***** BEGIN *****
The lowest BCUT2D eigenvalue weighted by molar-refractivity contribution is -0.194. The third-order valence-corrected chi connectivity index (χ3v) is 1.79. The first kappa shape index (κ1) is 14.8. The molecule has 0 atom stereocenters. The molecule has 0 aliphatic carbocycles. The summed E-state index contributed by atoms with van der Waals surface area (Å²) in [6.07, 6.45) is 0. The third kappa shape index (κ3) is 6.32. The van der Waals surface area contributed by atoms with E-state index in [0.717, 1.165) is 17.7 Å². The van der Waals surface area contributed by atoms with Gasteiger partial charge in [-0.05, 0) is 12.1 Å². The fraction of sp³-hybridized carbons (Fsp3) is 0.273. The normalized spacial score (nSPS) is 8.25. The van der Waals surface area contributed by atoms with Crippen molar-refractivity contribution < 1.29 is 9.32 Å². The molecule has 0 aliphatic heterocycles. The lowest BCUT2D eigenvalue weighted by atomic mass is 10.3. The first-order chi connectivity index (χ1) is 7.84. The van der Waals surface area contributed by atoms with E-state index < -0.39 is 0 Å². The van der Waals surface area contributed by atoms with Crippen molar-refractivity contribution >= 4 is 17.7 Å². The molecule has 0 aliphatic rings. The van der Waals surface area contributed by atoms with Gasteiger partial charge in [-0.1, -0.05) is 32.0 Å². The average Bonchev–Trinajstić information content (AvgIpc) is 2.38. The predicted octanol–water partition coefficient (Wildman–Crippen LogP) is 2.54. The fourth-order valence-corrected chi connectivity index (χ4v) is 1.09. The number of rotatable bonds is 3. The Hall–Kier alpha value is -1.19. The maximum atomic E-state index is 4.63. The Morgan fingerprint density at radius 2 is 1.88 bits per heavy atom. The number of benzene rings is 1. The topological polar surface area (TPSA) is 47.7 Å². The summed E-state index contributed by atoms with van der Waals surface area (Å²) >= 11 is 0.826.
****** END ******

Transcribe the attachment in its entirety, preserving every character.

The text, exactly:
The lowest BCUT2D eigenvalue weighted by molar-refractivity contribution is -0.194. The third-order valence-corrected chi connectivity index (χ3v) is 1.79. The first kappa shape index (κ1) is 14.8. The molecule has 0 atom stereocenters. The molecule has 0 aliphatic carbocycles. The summed E-state index contributed by atoms with van der Waals surface area (Å²) in [6.07, 6.45) is 0. The third kappa shape index (κ3) is 6.32. The van der Waals surface area contributed by atoms with E-state index in [0.717, 1.165) is 17.7 Å². The van der Waals surface area contributed by atoms with Gasteiger partial charge in [-0.05, 0) is 12.1 Å². The fraction of sp³-hybridized carbons (Fsp3) is 0.273. The normalized spacial score (nSPS) is 8.25. The van der Waals surface area contributed by atoms with Crippen molar-refractivity contribution < 1.29 is 9.32 Å². The molecule has 0 aliphatic heterocycles. The lowest BCUT2D eigenvalue weighted by atomic mass is 10.3. The first-order chi connectivity index (χ1) is 7.84. The van der Waals surface area contributed by atoms with E-state index < -0.39 is 0 Å². The van der Waals surface area contributed by atoms with Crippen molar-refractivity contribution >= 4 is 17.7 Å². The molecule has 0 aliphatic rings. The van der Waals surface area contributed by atoms with Gasteiger partial charge in [-0.1, -0.05) is 32.0 Å². The average Bonchev–Trinajstić information content (AvgIpc) is 2.38. The predicted octanol–water partition coefficient (Wildman–Crippen LogP) is 2.54. The fourth-order valence-corrected chi connectivity index (χ4v) is 1.09. The number of rotatable bonds is 3. The Hall–Kier alpha value is -1.19. The maximum atomic E-state index is 4.63. The Morgan fingerprint density at radius 2 is 1.88 bits per heavy atom. The number of benzene rings is 1. The topological polar surface area (TPSA) is 47.7 Å². The summed E-state index contributed by atoms with van der Waals surface area (Å²) >= 11 is 0.826.